Now, hand wringers would love the difference between black folk becoming rich and white folk being wealthy. It’s a classic Rock bit. That is uncomfortable for white folk. Toure is a buffoon and intellectually dishonest. He’s an MSNBCer for chrissake. If you want to be a serious journalist you have to possess both a first and last name, otherwise you’re Cher, Madonna, etc.

  2. The Most Racist Thing That Ever Happened to Me
    Prominent African Americans recall painful and life-altering brushes with discrimination
    SEP 14 2011

    There’s a Chris Rock joke that is emblematic of modern racism. It’s from his 2008 standup routine “Kill the Messenger,” and it’s about Alpine, New Jersey, the posh town where he lives in a multi-million dollar home. His neighbors include Mary J. Blige, Patrick Ewing, and Eddie Murphy. Rock says Blige, Ewing, Murphy, and he are (or were) among the best in the world at their professions, legends in their line of work. They’re also the only four black homeowners in town.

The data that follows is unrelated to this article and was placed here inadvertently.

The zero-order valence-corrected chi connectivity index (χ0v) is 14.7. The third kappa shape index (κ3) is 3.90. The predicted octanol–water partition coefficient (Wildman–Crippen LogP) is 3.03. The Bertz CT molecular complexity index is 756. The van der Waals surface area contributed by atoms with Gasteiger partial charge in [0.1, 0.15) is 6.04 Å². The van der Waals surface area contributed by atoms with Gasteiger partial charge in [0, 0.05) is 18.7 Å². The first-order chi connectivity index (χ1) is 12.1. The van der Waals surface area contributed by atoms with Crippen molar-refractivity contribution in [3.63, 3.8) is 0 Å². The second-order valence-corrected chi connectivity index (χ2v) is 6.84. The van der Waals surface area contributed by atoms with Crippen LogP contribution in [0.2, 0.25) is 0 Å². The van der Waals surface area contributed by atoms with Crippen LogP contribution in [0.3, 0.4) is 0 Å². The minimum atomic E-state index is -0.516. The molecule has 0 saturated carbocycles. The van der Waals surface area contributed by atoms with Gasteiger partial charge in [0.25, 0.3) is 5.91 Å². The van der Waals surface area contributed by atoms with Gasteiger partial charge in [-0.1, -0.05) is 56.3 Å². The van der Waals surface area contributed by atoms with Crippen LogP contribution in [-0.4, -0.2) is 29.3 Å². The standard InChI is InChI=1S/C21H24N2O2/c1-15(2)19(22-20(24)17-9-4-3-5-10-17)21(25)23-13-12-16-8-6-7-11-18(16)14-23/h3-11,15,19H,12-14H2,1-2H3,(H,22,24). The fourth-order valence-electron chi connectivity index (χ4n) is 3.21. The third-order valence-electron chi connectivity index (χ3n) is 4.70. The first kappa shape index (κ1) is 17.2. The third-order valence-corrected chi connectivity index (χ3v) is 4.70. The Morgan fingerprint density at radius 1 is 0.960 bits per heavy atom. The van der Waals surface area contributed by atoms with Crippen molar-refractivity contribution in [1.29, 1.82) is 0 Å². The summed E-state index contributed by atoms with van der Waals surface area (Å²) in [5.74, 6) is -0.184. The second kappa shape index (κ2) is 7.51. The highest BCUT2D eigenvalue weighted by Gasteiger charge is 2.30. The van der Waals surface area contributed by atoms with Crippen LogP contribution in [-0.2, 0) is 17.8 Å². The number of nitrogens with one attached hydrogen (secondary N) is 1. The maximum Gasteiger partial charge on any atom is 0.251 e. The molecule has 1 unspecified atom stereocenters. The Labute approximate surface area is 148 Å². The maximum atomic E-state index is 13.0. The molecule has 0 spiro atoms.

Then he says his next-door neighbor is a white dentist. “He ain’t the best dentist in the world,” Rock says. “He ain’t going to the dental hall of fame. He’s just a yank-your-tooth-out dentist.” Rock spells out the point with a devastating punchline: “The black man gotta fly to get to somethin’ the white man can walk to.”

    He’s saying that in modern America blacks can ascend to the upper class, it’s possible, but they have to fight so much more to get there because white supremacy remains a tall barrier to entry. The fact that a few slip through the infinitesimal cracks is a way of advancing the idea that white supremacy does not exist, an attempt to mask its awesome power, because the Matrix doesn’t want you to know it’s there. How can someone argue that Alpine, New Jersey, is racist when four black families live there, welcomed by the community and unharassed by police?

  3. I always like to look @ the positive. There have been no overt racist comments here on either thread involving Richard Sherman. And, since I don’t have the inclination to think the worst, I can’t find any comments that infer a racist agenda. I KNOW there are some folks here who are incredulous w/ that statement. C’est la vie. I have never called anyone here, in my 2 or so years, a racist, homophobe, sociopath, sexist. It is heartening to have seen so little of that on the 2 Sherman threads. “Always look on the bright side of life.” A great Monty P:ython song..

  4. @SJE